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Amelia Gavin Looks at Racial Discrimination, PTSD, and Preterm Birth Among African American Women

Posted: 1/28/2019 (CSDE Research)

Preterm birth is the most frequent cause of infant mortality among African American infants, who have three times the risk of preterm-related deaths than Non-Hispanic White infants. CSDE Affiliate Amelia Gavin, Associate Professor at the School of Social Work, is advancing our understanding of the increased risk of preterm birth among African American women. Her concept paper recently published in The Journal of Health Disparities Research and Practice recommends actions to mitigate the impact of racial discrimination and PTSD on the preterm birth risk among African American women.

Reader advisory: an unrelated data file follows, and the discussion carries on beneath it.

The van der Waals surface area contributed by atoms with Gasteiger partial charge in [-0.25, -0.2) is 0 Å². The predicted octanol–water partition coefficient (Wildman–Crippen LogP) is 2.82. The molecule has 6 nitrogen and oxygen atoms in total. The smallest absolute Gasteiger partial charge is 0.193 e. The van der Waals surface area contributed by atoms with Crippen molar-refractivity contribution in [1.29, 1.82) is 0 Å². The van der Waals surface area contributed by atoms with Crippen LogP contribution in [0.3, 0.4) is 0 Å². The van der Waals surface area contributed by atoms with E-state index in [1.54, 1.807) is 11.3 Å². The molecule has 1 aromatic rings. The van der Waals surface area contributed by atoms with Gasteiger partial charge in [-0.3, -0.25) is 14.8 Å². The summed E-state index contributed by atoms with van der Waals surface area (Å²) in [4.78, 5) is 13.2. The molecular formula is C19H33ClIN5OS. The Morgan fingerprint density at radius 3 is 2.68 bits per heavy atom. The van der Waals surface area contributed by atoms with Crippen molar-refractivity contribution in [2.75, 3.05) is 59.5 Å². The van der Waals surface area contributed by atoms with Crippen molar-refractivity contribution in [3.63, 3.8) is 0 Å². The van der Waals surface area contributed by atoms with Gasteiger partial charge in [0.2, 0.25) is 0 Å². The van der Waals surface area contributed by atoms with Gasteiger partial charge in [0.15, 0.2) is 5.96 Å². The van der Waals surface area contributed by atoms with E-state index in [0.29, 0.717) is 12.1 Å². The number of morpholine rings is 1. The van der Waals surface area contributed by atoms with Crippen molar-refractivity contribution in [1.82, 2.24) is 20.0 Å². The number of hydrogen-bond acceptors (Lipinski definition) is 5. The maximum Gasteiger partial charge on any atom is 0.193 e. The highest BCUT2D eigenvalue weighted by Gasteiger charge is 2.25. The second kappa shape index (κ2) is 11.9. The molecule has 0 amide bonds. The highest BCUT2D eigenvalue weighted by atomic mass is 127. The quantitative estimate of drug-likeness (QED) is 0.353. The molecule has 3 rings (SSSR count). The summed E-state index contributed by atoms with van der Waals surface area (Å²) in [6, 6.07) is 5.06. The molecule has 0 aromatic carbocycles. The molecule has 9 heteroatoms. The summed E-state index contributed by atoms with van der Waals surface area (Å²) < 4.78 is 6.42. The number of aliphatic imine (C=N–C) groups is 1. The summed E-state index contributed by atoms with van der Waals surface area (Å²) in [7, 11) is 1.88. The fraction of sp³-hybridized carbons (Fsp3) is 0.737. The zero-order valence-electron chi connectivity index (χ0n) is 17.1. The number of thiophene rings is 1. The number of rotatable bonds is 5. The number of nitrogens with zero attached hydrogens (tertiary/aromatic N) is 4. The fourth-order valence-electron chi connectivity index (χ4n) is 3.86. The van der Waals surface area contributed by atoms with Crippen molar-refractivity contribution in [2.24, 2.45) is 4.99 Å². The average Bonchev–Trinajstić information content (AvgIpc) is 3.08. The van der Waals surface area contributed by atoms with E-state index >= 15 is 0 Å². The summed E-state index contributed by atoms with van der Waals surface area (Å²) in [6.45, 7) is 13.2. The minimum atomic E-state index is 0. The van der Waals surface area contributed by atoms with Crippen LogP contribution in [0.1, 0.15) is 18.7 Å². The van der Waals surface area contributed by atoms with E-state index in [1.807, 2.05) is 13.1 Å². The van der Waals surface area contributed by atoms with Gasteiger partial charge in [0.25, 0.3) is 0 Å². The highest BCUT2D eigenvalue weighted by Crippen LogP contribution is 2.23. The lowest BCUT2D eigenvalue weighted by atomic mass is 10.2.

Prior studies on traditional prenatal risk factors have failed to explain the racial disparity in prenatal births, which may suggest that exposure to risk factors across the life-course must be examined. One potential life-course risk exposure is racial discrimination, which has been shown to influence the increased risk of preterm births among African American women, potentially due to posttraumatic stress disorder (PTSD), but further research is needed to understand this mechanism.

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